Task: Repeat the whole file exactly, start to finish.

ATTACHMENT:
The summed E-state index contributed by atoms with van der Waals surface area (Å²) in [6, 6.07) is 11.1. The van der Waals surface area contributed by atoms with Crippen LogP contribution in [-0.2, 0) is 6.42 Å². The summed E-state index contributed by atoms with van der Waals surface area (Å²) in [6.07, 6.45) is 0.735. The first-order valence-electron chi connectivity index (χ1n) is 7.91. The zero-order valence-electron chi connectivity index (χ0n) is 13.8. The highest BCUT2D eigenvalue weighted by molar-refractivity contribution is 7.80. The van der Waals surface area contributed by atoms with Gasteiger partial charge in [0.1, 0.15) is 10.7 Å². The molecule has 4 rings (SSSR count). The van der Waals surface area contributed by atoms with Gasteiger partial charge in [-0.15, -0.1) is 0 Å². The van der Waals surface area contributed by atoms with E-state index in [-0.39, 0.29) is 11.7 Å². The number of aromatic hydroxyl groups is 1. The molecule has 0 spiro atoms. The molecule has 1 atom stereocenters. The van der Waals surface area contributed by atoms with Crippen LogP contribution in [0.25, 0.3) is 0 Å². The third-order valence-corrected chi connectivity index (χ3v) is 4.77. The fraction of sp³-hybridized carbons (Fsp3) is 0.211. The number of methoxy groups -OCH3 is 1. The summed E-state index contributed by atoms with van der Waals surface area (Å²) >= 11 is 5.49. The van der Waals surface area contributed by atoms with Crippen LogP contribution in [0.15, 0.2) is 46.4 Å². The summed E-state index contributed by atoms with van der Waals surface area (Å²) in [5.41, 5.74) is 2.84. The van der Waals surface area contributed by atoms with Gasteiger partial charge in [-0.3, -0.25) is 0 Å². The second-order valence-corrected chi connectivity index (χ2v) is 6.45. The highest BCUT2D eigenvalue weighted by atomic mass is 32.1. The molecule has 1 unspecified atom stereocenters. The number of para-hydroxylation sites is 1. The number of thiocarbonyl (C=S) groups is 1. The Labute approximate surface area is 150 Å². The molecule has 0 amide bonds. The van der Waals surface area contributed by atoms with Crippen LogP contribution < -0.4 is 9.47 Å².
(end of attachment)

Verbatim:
The summed E-state index contributed by atoms with van der Waals surface area (Å²) in [6, 6.07) is 11.1. The van der Waals surface area contributed by atoms with Crippen LogP contribution in [-0.2, 0) is 6.42 Å². The summed E-state index contributed by atoms with van der Waals surface area (Å²) in [6.07, 6.45) is 0.735. The first-order valence-electron chi connectivity index (χ1n) is 7.91. The zero-order valence-electron chi connectivity index (χ0n) is 13.8. The highest BCUT2D eigenvalue weighted by molar-refractivity contribution is 7.80. The van der Waals surface area contributed by atoms with Gasteiger partial charge in [0.1, 0.15) is 10.7 Å². The molecule has 4 rings (SSSR count). The van der Waals surface area contributed by atoms with Gasteiger partial charge in [-0.15, -0.1) is 0 Å². The van der Waals surface area contributed by atoms with E-state index in [-0.39, 0.29) is 11.7 Å². The number of aromatic hydroxyl groups is 1. The molecule has 0 spiro atoms. The molecule has 1 atom stereocenters. The van der Waals surface area contributed by atoms with Crippen LogP contribution in [0.25, 0.3) is 0 Å². The third-order valence-corrected chi connectivity index (χ3v) is 4.77. The fraction of sp³-hybridized carbons (Fsp3) is 0.211. The number of methoxy groups -OCH3 is 1. The summed E-state index contributed by atoms with van der Waals surface area (Å²) >= 11 is 5.49. The van der Waals surface area contributed by atoms with Crippen LogP contribution in [0.15, 0.2) is 46.4 Å². The summed E-state index contributed by atoms with van der Waals surface area (Å²) in [5.41, 5.74) is 2.84. The van der Waals surface area contributed by atoms with Gasteiger partial charge in [-0.3, -0.25) is 0 Å². The second-order valence-corrected chi connectivity index (χ2v) is 6.45. The highest BCUT2D eigenvalue weighted by atomic mass is 32.1. The molecule has 1 unspecified atom stereocenters. The number of para-hydroxylation sites is 1. The number of thiocarbonyl (C=S) groups is 1. The Labute approximate surface area is 150 Å². The molecule has 0 amide bonds. The van der Waals surface area contributed by atoms with Crippen LogP contribution < -0.4 is 9.47 Å².